Achieving meaningful and sustainable progress often demands the concerted efforts of a village equipped with the determination of a highly skilled army ready to fight.
When the pandemic roared to life, it spotlighted what’s possible when manufacturers joined forces to find creative ways to address immediate needs. Great things happen when people put aside suddenly silly differences and fight for a common good. How companies jumped into action arm in arm with competitors and without hesitation demonstrated the same ingenuity, agility, and cohesiveness that once made the U.S. a manufacturing powerhouse.
We need to see the same cohesiveness today—this time between key governmental units, educational institutions, private investors, and industry to not only solve the crippling chip crisis, but more importantly prepare the nation to thrive going forward.
It’s an ambitious order.
At its first annual Photonics Industry Summit recently held in Washington DC, SPIE welcomed an impressive lineup of speakers intimately involved in bringing the recently appropriated CHIPs and science act into reality. The speakers included Kei Koizumi for the Office of Science and Technology Policy, Isik Kizilyalli from the Advanced Research Projects Agency, Laurie Locascio from NIST, Bruce Tromberg from National Institutes of Health, Thyagarajan Nandagopal from NSF, Thea Rozman Kendler from the Department of Commerce, Senator Steve Daines, and Keith Krapels from the Department of Defense.
With the CHIPs act now appropriated, we have collectively taken a great first step towards a meaningful future where the U.S. is ultimately a leader in designing and creating the next generation of chip to power everything from small devices to multimillion-dollar systems.
It was encouraging to hear from the various governmental units crafting the plans to make the most of the appropriations. And, at least early in the process, it appears photonics and optics companies will have significant opportunities to play pivotal roles in leading the next generations of technology.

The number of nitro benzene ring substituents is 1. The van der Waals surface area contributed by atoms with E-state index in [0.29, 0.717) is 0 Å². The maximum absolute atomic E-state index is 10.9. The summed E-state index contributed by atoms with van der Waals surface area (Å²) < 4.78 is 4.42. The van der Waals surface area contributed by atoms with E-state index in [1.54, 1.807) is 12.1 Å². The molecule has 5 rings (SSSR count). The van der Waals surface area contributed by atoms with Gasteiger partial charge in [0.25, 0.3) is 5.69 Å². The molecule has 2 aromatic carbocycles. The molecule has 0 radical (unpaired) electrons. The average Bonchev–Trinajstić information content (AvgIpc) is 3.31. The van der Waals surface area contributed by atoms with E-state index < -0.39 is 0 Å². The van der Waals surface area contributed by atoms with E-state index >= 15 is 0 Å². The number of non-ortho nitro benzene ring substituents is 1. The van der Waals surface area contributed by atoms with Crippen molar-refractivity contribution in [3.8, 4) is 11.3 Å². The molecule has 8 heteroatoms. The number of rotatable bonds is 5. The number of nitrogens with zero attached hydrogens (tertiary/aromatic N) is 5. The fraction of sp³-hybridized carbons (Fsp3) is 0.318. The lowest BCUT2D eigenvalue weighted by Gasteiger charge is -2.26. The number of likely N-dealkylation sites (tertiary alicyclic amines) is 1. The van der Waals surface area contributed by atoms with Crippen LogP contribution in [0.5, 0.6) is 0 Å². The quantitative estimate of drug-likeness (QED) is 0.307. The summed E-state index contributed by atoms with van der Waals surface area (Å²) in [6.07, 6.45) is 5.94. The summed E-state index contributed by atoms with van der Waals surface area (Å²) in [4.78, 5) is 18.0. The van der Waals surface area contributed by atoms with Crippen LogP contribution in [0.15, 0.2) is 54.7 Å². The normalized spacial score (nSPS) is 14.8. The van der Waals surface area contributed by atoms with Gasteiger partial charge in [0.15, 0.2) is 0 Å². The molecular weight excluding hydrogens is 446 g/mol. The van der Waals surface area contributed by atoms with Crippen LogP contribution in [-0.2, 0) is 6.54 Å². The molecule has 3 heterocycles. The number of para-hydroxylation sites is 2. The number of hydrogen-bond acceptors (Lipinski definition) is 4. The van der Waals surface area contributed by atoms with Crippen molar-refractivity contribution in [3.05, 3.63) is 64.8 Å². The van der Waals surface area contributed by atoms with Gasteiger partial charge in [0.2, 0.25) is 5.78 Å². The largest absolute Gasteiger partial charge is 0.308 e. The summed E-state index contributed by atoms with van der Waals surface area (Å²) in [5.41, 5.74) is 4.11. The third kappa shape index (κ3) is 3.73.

While the program has some impressive goals and expectations over that next five years, it’s clear the uncertainties around how to turn these same goals and expectations into realities are undeniably daunting.
Case in point: It’s estimated the full deployment of the associated funds will results in 240,000 new jobs. While new jobs are always welcome, especially when they are quality jobs, this comes at a time when technology companies including those across the photonics and optics market are desperate for skilled employees before even adding any new opportunities to the mix.
There are some much-needed efforts underway. For instance, AmeriCOM is working to develop a workforce of well-trained technicians, with an initial focus on the primary hotbeds of photonics activity. Likewise, LASER-TEC has been diligent in assisting colleges with photonics-based offerings by providing professional development, equipment, and instructional resources. It currently has a network including 13 colleges with full AS degrees in photonics, 8 colleges with specializations, and another 9 colleges with photonics embedded into their courses. And, while I cannot stress enough how excited I am about these efforts, these programs are essentially a great first step. The limited number of colleges or trade schools offering laser and optics specific training, practical limits exist in how many people these institutions can realistically educate and certify over the next five years.
Intel has also initiated a program in conjunction with the NSF to train semiconductor technicians in hopes of building a stable of future employees as the company works to bring its new Ohio operations online.
The same concern was echoed repeatedly at the summit, with frank discussions during the closing panel of executive leaders from Hamamatsu, Optimax, Thorlabs, Google, Edmund, Toptica, and Jenoptik all expressing the need for swift action. The general consensus? It is time for everyone within photonics to make the effort to go beyond singing to the choir. It’s time to step outside the community, fight your way into the schools, and tell the photonics story to anyone who will listen.
If anyone is up to the task, it’s the photonics community. People within the community understand the technology’s potential, including all it already enables, but to most people any discussions around photonics still results in the deer-in-the-headlights look. The panelists are right—photonics needs to unveil its secret powers to the world.